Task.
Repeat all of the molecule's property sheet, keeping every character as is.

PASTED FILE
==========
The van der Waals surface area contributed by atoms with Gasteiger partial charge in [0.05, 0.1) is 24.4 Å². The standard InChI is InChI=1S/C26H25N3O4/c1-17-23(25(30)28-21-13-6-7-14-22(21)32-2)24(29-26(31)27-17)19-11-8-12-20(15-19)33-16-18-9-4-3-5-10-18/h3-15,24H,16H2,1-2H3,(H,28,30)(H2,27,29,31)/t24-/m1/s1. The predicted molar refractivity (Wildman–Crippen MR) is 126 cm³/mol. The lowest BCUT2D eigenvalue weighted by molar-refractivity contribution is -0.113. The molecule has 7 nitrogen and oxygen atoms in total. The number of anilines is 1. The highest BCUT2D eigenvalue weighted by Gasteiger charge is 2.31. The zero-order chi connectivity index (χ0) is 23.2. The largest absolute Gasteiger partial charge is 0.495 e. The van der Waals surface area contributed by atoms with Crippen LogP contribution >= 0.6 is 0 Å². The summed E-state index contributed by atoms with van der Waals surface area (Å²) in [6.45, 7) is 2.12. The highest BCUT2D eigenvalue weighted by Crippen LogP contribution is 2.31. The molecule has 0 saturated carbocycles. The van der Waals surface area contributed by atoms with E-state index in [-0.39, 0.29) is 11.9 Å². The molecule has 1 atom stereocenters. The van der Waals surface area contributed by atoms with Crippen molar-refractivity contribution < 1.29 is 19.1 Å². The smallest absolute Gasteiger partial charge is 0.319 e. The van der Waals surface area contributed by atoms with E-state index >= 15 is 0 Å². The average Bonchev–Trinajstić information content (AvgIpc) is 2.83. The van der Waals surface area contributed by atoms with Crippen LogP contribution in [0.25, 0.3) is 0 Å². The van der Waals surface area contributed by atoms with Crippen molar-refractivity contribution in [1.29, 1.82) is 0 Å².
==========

The van der Waals surface area contributed by atoms with Gasteiger partial charge in [0.05, 0.1) is 24.4 Å². The standard InChI is InChI=1S/C26H25N3O4/c1-17-23(25(30)28-21-13-6-7-14-22(21)32-2)24(29-26(31)27-17)19-11-8-12-20(15-19)33-16-18-9-4-3-5-10-18/h3-15,24H,16H2,1-2H3,(H,28,30)(H2,27,29,31)/t24-/m1/s1. The predicted molar refractivity (Wildman–Crippen MR) is 126 cm³/mol. The lowest BCUT2D eigenvalue weighted by molar-refractivity contribution is -0.113. The molecule has 7 nitrogen and oxygen atoms in total. The number of anilines is 1. The highest BCUT2D eigenvalue weighted by Gasteiger charge is 2.31. The zero-order chi connectivity index (χ0) is 23.2. The largest absolute Gasteiger partial charge is 0.495 e. The van der Waals surface area contributed by atoms with Crippen LogP contribution >= 0.6 is 0 Å². The summed E-state index contributed by atoms with van der Waals surface area (Å²) in [6.45, 7) is 2.12. The highest BCUT2D eigenvalue weighted by Crippen LogP contribution is 2.31. The molecule has 0 saturated carbocycles. The van der Waals surface area contributed by atoms with E-state index in [-0.39, 0.29) is 11.9 Å². The molecule has 1 atom stereocenters. The van der Waals surface area contributed by atoms with Crippen molar-refractivity contribution < 1.29 is 19.1 Å². The smallest absolute Gasteiger partial charge is 0.319 e. The van der Waals surface area contributed by atoms with E-state index >= 15 is 0 Å². The average Bonchev–Trinajstić information content (AvgIpc) is 2.83. The van der Waals surface area contributed by atoms with Crippen LogP contribution in [0.25, 0.3) is 0 Å². The van der Waals surface area contributed by atoms with Crippen molar-refractivity contribution in [1.29, 1.82) is 0 Å².